The 70th Academy Awards ceremony was held on March 23, 1998, in Los Angeles, and according to the Nielsen Ratings, was viewed on television by more than 57 million people. It was the night that James Cameron’s supra-hit “Titanic” was to win 11 Oscars, including Best Picture, Best Director, and Best Editing. The film’s director, James Cameron, was to exit the room with three statuettes of his own, as he co-produced and co-edited in addition to directing. 1997 was a strong year for movies in general, but “Titanic” emerged as the strongest.
Also in the audience was notorious Miramax honcho Harvey Weinstein, not yet ousted for his many sexual crimes. As head of Miramax, Weinstein was credited as executive producer on the studio’s many films, so he was at the Oscars to witness the competition of “Jackie Brown,” “Good Will Hunting,” and “The Wings of the Dove.” Despite his notoriously bad behavior, Weinstein was a major power player in the 1990s, bringing many notable international voices and independent filmmakers into the Hollywood spotlight. Weinstein is currently serving a 39-year prison sentence for rape and sexual assault.
In 1997, Weinstein produced the first English-language film by celebrated Mexican filmmaker Guillermo del Toro. The film was “Mimic,” starring Mira Sorvino and Charles S. Dutton, and was about a species of fast-evolving cockroaches living in New York’s subways that had grown to human size and were attacking locals. There were some production troubles on “Mimic,” which, according to a recent oral history in the Hollywood Reporter, James Cameron caught wind of. Cameron has a deep friendship with del Toro, and hated that this Weinstein fellow, with whom he wasn’t familiar, was causing so much trouble. When Weinstein tried to introduce himself at the 1998 Oscars, Cameron nearly clocked him with a statuette.
The Drama Of Mimic
“Mimic” was produced by Bob Weinstein, with Harvey serving as executive producer. It was del Toro’s second feature film after his 1993 debut “Cronos.” The Weinsteins reportedly hated the movie, thinking it wasn’t scary enough, and there were active attempts to get del Toro fired from the set. It took Sorvino’s influence to retain del Toro. Although the director was brought back and finished his film, Miramax still recut the film. Years later, del Toro would admit what a horrible experience it was.
In the Hollywood Reporter, Cameron recalled the drama immediately upon seeing Weinstein’s face. Cameron had never met or worked with Weinstein, nor did he even really know what the man looked like. The only thing Cameron knew was that Weinstein had made life miserable for his friend del Toro. In his words:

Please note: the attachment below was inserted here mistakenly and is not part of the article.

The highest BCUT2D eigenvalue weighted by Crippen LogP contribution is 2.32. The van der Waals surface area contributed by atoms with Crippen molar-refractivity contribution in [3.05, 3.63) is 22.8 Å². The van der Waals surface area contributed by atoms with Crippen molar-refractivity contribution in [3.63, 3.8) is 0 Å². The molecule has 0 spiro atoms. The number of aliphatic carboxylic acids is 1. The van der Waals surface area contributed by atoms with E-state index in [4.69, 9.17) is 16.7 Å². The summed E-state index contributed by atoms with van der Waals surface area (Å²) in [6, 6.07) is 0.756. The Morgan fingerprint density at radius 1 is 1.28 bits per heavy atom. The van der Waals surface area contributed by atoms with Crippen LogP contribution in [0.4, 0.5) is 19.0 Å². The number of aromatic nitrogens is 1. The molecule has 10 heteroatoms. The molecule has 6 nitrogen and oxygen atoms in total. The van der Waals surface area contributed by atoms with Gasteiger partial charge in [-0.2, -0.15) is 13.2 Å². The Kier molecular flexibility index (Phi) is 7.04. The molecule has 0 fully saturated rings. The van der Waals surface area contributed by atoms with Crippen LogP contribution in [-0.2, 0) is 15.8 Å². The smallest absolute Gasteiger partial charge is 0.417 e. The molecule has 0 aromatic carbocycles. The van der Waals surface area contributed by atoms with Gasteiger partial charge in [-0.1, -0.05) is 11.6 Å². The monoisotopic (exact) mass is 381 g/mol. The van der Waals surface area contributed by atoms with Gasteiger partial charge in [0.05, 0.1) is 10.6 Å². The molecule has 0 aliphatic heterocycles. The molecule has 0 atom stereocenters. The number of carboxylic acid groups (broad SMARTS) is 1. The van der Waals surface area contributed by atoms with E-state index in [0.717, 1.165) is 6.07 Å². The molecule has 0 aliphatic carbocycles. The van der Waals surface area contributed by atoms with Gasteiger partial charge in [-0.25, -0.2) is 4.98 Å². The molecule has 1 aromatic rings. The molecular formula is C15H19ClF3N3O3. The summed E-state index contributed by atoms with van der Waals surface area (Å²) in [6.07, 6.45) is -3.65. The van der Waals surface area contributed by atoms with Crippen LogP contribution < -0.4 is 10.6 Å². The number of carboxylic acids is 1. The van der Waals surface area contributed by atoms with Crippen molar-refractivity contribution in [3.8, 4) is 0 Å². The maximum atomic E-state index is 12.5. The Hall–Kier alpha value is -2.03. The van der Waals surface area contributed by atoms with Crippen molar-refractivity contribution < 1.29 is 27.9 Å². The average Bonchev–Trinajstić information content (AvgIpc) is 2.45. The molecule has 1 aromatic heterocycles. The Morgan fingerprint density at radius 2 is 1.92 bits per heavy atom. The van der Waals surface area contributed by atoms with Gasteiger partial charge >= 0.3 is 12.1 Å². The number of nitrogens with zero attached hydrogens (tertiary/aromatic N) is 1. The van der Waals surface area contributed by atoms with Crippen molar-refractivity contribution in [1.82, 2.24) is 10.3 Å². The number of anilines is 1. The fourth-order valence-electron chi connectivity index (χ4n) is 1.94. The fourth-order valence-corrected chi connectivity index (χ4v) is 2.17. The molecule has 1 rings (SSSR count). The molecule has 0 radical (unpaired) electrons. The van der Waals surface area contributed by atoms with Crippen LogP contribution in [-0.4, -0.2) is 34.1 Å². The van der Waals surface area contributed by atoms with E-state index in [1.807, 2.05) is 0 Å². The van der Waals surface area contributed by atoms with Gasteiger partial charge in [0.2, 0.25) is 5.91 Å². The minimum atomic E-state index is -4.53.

“I didn’t know Harvey from Adam. I didn’t know anything about him other than what I had learned from Guillermo del Toro. Guillermo and I had been close friends since 1991. He had told me the horrible s*** that Miramax pulled on him when he made his first American commercial film, ‘Mimic,’ and they fired him. The actors, led by Mira Sorvino, kind of revolted and wouldn’t work until they brought him back. Then, when the film was successful and well regarded, Harvey sort of jumped up to take praise for the movie.”
Cameron, brandishing well-deserved confidence, didn’t take kindly to what Weinstein said next. Cameron had just made one of 1997’s biggest hits, and it was still on top at the box office by the time the Oscars aired in March of 1998. Weinstein seemingly thought Cameron could do better.
An Ugly Little Moment
When Weinstein tried to ingratiate himself with Cameron, he happily gave Weinstein the cold shoulder. Cameron recalled the producer’s toxic response:
“I’m on my way back to my seat with my editing Oscar, and this guy’s jumping up to introduce himself, saying, ‘If you want to come to work at a place that’s a friend of the artist, a friend of the filmmaker’ — he’s holding his hand out, and I just blew him off. It was just an ugly little moment. But, yeah, I did defend Guillermo and I called Harvey on his bulls***, and then he got very loud and verbally abusive and almost potentially physically violent. And he was about to get clocked by an Oscar — which would’ve been highly appropriate, I think.”
As far as cursory internet searches have been able to determine, no one has been seriously injured by an Oscar statuette, but it seemed like it nearly happened in 1998. Cameron only appreciated the poetry the injury would have provided after the fact, however. In the moment, he recalled only having something heavy in his hand and feeling rage. He also recalled a strange schoolyard vibe running through the scene, saying:
“I wasn’t thinking about it in those terms; it was just the weapon at hand. The hysterical thing about the whole moment was people around us were saying, ‘Not here! Not here!’ It was kind of like, ‘It’s okay if you boys fight out in the alley, but don’t do it here at the Academy Awards!'”
A film of Cameron beating up Weinstein in an alleyway would have made more money than “Titanic.” Del Toro could have directed. He’s quite an expert at directing monsters.
Read this next: The 10 Best Guillermo Del Toro Characters Ranked
The post James Cameron Almost Fought Harvey Weinstein in Honor of Guillermo del Toro at the 1998 Oscars appeared first on /Film.
/Film – James Cameron Almost Fought Harvey Weinstein In Honor Of Guillermo Del Toro At The 1998 Oscars
Author: Witney Seibold
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March 11, 2023